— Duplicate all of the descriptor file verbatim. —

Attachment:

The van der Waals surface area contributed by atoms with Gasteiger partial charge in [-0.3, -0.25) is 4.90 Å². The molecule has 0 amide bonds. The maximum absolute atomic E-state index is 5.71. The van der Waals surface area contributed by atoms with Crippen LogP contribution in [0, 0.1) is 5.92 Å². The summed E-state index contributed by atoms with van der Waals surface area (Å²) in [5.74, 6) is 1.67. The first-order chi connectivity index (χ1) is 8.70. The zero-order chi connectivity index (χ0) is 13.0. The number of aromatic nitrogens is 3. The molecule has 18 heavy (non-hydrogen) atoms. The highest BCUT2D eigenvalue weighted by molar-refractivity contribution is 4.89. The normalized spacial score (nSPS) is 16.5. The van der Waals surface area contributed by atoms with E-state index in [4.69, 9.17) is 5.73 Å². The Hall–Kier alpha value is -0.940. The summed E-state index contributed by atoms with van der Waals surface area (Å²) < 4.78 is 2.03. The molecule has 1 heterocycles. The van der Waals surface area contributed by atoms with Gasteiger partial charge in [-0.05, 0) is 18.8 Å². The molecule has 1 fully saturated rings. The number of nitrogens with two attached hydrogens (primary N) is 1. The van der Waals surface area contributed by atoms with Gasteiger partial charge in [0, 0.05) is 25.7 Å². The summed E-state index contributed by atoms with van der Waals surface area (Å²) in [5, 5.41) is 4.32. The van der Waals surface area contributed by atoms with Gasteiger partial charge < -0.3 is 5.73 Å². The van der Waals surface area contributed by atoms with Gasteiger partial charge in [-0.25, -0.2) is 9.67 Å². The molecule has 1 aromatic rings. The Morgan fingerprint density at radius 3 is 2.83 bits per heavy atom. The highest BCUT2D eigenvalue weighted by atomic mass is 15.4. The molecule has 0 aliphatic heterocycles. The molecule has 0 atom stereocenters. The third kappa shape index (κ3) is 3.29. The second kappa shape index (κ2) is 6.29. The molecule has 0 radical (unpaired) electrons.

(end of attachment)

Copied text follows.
The van der Waals surface area contributed by atoms with Gasteiger partial charge in [-0.3, -0.25) is 4.90 Å². The molecule has 0 amide bonds. The maximum absolute atomic E-state index is 5.71. The van der Waals surface area contributed by atoms with Crippen LogP contribution in [0, 0.1) is 5.92 Å². The summed E-state index contributed by atoms with van der Waals surface area (Å²) in [5.74, 6) is 1.67. The first-order chi connectivity index (χ1) is 8.70. The zero-order chi connectivity index (χ0) is 13.0. The number of aromatic nitrogens is 3. The molecule has 18 heavy (non-hydrogen) atoms. The highest BCUT2D eigenvalue weighted by molar-refractivity contribution is 4.89. The normalized spacial score (nSPS) is 16.5. The van der Waals surface area contributed by atoms with E-state index in [4.69, 9.17) is 5.73 Å². The Hall–Kier alpha value is -0.940. The summed E-state index contributed by atoms with van der Waals surface area (Å²) < 4.78 is 2.03. The molecule has 1 heterocycles. The van der Waals surface area contributed by atoms with Gasteiger partial charge in [-0.05, 0) is 18.8 Å². The molecule has 1 fully saturated rings. The number of nitrogens with two attached hydrogens (primary N) is 1. The van der Waals surface area contributed by atoms with Gasteiger partial charge in [0, 0.05) is 25.7 Å². The summed E-state index contributed by atoms with van der Waals surface area (Å²) in [5, 5.41) is 4.32. The van der Waals surface area contributed by atoms with Gasteiger partial charge < -0.3 is 5.73 Å². The van der Waals surface area contributed by atoms with Gasteiger partial charge in [-0.25, -0.2) is 9.67 Å². The molecule has 1 aromatic rings. The Morgan fingerprint density at radius 3 is 2.83 bits per heavy atom. The highest BCUT2D eigenvalue weighted by atomic mass is 15.4. The molecule has 0 aliphatic heterocycles. The molecule has 0 atom stereocenters. The third kappa shape index (κ3) is 3.29. The second kappa shape index (κ2) is 6.29. The molecule has 0 radical (unpaired) electrons.